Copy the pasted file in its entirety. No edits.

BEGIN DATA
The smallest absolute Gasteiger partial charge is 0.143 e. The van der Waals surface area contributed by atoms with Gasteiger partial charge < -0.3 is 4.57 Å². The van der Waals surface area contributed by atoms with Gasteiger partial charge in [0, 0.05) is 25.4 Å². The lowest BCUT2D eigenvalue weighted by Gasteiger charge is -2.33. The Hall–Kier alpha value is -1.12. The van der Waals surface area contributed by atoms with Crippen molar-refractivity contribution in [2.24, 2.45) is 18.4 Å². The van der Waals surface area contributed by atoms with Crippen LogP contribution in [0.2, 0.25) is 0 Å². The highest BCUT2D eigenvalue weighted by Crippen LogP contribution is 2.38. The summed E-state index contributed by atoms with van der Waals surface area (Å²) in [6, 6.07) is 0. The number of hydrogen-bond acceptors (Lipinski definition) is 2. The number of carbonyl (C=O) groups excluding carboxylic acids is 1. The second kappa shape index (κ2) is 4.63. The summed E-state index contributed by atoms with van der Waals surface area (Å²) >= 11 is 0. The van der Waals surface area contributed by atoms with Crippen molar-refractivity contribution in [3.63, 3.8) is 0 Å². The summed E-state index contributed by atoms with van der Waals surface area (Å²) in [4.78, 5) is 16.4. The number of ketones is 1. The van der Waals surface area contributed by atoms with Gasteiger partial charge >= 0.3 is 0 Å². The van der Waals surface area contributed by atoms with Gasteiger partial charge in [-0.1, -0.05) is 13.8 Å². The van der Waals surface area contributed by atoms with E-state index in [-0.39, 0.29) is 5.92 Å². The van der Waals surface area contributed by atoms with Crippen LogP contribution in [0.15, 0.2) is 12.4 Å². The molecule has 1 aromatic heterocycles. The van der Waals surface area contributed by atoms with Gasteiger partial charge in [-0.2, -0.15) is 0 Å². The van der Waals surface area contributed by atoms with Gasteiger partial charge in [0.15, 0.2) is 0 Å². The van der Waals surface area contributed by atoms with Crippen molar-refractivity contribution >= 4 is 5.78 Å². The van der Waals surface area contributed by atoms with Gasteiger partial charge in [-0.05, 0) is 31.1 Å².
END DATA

The smallest absolute Gasteiger partial charge is 0.143 e. The van der Waals surface area contributed by atoms with Gasteiger partial charge < -0.3 is 4.57 Å². The van der Waals surface area contributed by atoms with Gasteiger partial charge in [0, 0.05) is 25.4 Å². The lowest BCUT2D eigenvalue weighted by Gasteiger charge is -2.33. The Hall–Kier alpha value is -1.12. The van der Waals surface area contributed by atoms with Crippen molar-refractivity contribution in [2.24, 2.45) is 18.4 Å². The van der Waals surface area contributed by atoms with Crippen LogP contribution in [0.2, 0.25) is 0 Å². The highest BCUT2D eigenvalue weighted by Crippen LogP contribution is 2.38. The summed E-state index contributed by atoms with van der Waals surface area (Å²) in [6, 6.07) is 0. The number of hydrogen-bond acceptors (Lipinski definition) is 2. The number of carbonyl (C=O) groups excluding carboxylic acids is 1. The second kappa shape index (κ2) is 4.63. The summed E-state index contributed by atoms with van der Waals surface area (Å²) >= 11 is 0. The van der Waals surface area contributed by atoms with Crippen molar-refractivity contribution in [3.63, 3.8) is 0 Å². The summed E-state index contributed by atoms with van der Waals surface area (Å²) in [4.78, 5) is 16.4. The number of ketones is 1. The van der Waals surface area contributed by atoms with Gasteiger partial charge >= 0.3 is 0 Å². The van der Waals surface area contributed by atoms with Gasteiger partial charge in [-0.1, -0.05) is 13.8 Å². The van der Waals surface area contributed by atoms with E-state index in [-0.39, 0.29) is 5.92 Å². The van der Waals surface area contributed by atoms with Crippen LogP contribution in [0.15, 0.2) is 12.4 Å². The molecule has 1 aromatic heterocycles. The van der Waals surface area contributed by atoms with Gasteiger partial charge in [-0.2, -0.15) is 0 Å². The van der Waals surface area contributed by atoms with Gasteiger partial charge in [0.15, 0.2) is 0 Å². The van der Waals surface area contributed by atoms with Crippen molar-refractivity contribution >= 4 is 5.78 Å². The van der Waals surface area contributed by atoms with Gasteiger partial charge in [-0.05, 0) is 31.1 Å².